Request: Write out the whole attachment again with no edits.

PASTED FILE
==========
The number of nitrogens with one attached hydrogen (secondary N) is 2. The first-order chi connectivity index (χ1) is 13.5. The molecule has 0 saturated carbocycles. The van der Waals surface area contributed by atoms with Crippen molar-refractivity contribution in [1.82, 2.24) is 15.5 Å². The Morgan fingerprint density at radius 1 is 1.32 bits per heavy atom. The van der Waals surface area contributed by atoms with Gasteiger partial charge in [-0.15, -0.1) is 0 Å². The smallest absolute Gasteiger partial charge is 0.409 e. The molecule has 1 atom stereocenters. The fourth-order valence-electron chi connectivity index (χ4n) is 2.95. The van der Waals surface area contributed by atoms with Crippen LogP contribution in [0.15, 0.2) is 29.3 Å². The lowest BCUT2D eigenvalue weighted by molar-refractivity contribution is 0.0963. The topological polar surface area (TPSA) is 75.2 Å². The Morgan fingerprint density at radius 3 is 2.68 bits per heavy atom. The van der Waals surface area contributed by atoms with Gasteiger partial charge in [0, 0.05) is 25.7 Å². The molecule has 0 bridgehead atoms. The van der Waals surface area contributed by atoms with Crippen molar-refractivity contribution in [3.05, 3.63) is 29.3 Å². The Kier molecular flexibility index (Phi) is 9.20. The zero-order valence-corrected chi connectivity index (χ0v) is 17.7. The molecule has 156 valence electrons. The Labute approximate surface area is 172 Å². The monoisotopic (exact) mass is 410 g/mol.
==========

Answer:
The number of nitrogens with one attached hydrogen (secondary N) is 2. The first-order chi connectivity index (χ1) is 13.5. The molecule has 0 saturated carbocycles. The van der Waals surface area contributed by atoms with Crippen molar-refractivity contribution in [1.82, 2.24) is 15.5 Å². The Morgan fingerprint density at radius 1 is 1.32 bits per heavy atom. The van der Waals surface area contributed by atoms with Gasteiger partial charge in [-0.15, -0.1) is 0 Å². The smallest absolute Gasteiger partial charge is 0.409 e. The molecule has 1 atom stereocenters. The fourth-order valence-electron chi connectivity index (χ4n) is 2.95. The van der Waals surface area contributed by atoms with Crippen LogP contribution in [0.15, 0.2) is 29.3 Å². The lowest BCUT2D eigenvalue weighted by molar-refractivity contribution is 0.0963. The topological polar surface area (TPSA) is 75.2 Å². The Morgan fingerprint density at radius 3 is 2.68 bits per heavy atom. The van der Waals surface area contributed by atoms with Gasteiger partial charge in [0, 0.05) is 25.7 Å². The molecule has 0 bridgehead atoms. The van der Waals surface area contributed by atoms with Crippen molar-refractivity contribution in [3.05, 3.63) is 29.3 Å². The Kier molecular flexibility index (Phi) is 9.20. The zero-order valence-corrected chi connectivity index (χ0v) is 17.7. The molecule has 156 valence electrons. The Labute approximate surface area is 172 Å². The monoisotopic (exact) mass is 410 g/mol.